# In a world of multi-core processors, memory caching can break useful abstractions.

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It seems Moore’s Law will remain an accurate model for predicting transistor density in processors for the immediate future. However, Dennard Scaling is widely recognized as broken. The result is that exponentially more transistors are packed into processors yet processor performance increases sub-exponentially.

Due to this, the additional transistors are being used to facilitate parallel computation pipelines in the form of multi-core processors rather than to improve processor performance. Naturally, software should try to leverage this parallelism. However, writing software to take advantage of parallelism exposes details of the processors that were previously hidden in a single core processors. Specifically, I am thinking of detail related to memory caching.

## Single Core Processors: When caching only affected performance

When Dennard Scaling was not broken, exponential transistors would translate to exponential improvements in single-core processor performance. However, instructions involving reads and writes to memory add delays to maximum performance as memory access is slow with respect to single-core processors. A primary strategy for speeding up memory access is caching. The idea behind caching is very simple: keep data that is likely to be accessed in the near future in small, fast, and very expensive portions of memory, i.e., “higher” cache levels, and when done with them move that data to less expensive but slower memory, “lower” cache levels.

It is important to note that caching may result in incoherent views of data. Data is typically only written to lower cache levels when higher cache levels have exhausted their capacity. In a single-core processor setting, this inconsistency is not detectable; memory is queried for a particular address from highest cache to lowest cache (this explanation is simple but not entirely accurate, queries cascade down cache hierarchies and relevant data climbs up the cache hierarchy via these cascading queries).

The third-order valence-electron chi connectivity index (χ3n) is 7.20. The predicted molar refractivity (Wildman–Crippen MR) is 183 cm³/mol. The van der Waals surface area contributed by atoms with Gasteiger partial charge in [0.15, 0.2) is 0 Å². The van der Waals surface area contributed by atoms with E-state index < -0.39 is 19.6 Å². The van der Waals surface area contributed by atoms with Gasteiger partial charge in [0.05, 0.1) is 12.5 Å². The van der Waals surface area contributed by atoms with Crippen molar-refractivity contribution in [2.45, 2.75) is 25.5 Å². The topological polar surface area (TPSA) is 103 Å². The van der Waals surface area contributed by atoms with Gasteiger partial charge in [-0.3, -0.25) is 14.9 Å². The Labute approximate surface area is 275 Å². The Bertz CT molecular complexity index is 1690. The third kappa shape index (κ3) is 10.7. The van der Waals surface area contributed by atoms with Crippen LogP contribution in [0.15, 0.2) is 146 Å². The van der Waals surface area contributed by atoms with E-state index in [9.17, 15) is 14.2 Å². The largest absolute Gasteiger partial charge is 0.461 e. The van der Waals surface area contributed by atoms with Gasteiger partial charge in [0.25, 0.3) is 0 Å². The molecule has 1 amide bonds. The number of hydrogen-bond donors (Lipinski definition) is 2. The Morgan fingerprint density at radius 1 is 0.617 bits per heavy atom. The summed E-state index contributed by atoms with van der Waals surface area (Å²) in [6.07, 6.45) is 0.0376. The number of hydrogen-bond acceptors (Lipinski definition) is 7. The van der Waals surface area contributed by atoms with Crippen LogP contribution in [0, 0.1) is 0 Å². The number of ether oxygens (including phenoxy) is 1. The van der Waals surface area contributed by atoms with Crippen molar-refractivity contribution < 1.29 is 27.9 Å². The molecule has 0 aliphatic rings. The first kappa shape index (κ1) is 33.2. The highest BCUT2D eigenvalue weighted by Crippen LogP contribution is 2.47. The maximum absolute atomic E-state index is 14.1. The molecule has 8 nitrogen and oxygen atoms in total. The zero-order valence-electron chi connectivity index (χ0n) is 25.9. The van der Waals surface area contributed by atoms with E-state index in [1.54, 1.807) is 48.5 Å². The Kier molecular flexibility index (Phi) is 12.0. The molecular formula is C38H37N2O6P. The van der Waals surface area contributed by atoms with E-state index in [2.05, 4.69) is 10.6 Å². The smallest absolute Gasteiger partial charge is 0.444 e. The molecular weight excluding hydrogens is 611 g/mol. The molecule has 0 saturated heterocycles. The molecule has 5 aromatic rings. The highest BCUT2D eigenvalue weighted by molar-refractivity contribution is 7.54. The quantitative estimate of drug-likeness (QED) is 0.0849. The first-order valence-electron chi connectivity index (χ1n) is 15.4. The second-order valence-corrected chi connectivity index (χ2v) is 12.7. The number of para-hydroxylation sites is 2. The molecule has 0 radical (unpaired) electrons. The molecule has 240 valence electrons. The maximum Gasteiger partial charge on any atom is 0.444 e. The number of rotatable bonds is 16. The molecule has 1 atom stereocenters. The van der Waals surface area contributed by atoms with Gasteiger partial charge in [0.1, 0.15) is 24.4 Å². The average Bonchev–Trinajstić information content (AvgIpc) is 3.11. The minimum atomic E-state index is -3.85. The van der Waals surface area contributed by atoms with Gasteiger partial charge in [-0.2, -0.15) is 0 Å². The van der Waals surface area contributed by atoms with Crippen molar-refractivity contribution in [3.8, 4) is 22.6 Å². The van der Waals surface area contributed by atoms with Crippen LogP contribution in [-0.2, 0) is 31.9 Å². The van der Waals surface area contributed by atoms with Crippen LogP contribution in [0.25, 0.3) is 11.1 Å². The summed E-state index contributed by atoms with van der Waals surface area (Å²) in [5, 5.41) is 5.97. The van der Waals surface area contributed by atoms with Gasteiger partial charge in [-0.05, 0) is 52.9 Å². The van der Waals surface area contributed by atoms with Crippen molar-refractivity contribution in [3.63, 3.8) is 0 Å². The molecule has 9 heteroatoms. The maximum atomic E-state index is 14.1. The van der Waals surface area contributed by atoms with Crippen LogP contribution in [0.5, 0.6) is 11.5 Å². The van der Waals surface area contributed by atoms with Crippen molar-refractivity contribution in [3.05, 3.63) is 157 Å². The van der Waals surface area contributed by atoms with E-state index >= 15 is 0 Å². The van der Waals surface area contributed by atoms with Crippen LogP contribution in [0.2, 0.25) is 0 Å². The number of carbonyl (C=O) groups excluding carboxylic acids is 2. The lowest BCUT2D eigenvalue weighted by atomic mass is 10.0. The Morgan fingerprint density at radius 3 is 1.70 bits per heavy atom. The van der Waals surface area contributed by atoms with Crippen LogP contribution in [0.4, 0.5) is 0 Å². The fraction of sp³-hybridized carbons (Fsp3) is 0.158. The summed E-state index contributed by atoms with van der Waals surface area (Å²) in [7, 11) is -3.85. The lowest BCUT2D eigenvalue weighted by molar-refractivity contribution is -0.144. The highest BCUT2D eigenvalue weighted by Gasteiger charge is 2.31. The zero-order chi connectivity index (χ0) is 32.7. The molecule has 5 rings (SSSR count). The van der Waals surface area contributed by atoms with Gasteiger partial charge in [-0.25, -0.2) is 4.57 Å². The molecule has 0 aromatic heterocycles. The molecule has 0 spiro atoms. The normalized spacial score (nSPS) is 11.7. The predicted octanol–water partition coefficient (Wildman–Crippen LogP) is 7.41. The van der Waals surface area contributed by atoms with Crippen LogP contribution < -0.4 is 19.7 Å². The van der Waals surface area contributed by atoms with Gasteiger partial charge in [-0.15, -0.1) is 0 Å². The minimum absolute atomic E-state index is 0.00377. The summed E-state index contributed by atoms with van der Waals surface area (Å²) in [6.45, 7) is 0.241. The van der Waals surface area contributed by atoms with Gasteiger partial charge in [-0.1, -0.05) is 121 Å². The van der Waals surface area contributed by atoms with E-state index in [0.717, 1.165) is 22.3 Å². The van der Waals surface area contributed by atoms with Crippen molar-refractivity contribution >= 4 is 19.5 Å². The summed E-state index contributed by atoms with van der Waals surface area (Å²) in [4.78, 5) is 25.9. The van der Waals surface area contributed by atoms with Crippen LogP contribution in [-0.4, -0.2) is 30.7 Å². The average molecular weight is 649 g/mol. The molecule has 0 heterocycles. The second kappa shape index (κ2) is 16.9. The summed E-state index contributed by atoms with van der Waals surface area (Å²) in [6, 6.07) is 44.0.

In effort to make this clear, the following diagram is provided:

An arrow pointing down out of a cache level represents an access query being passed down the hierarchy because the requested address was not found in the current cache. An arrow point up into a cache represent that data was eventually (a miss could have first occurred causing a request for an address from the a lower cache level) inserted into the current cache. The insertion may have caused other data to be evicted from the current cache. Typically, if evicted data has been modified, then it is written into the lower cache level. In general, the further down the cache hierarchy some cache is, the longer a query will take; this is the intuition that should be extracted from the access time arrow pointing down on the left of diagram.

## Multi-core Processors: Now caching can affect program semantics

As Dennard Scaling failed, processors with multiple cores proliferated. Multi-core processors have more complex memory hierarchies that resemble something like the following diagram:

Such hierarchies introduce race-conditions that occurs due to caching. More specifically, consider two functions running in different threads on different cores on a multi-core processor:

#include <stdio.h>

int a = 0;
int b = 0;

b = 1;
printf("a = %i\n",a);
}


I found the last output example surprising and unsatisfactory brought it to my attention. Most programming languages were designed with respect to the Von Neumann computer architecture model. Specifically, that if a write of $2$ to address $A$ occurs before a read of address $A$, then the read will return a value of $2$ assuming know other writes to $A$ occurred between these operations. In a single-core processor, all is well, but in a multi-core processor we are forced to understand some aspect of how caching works. The exposure of caching details above the Von Neumann model has resulted in bolt-on ad hoc adjustments such as ~volatile~. As someone concerned with programming language design this is annoying. It seems like we must construct new models and programming languages to recover elegant predictable behavior following from intuitive models on multi-core processors.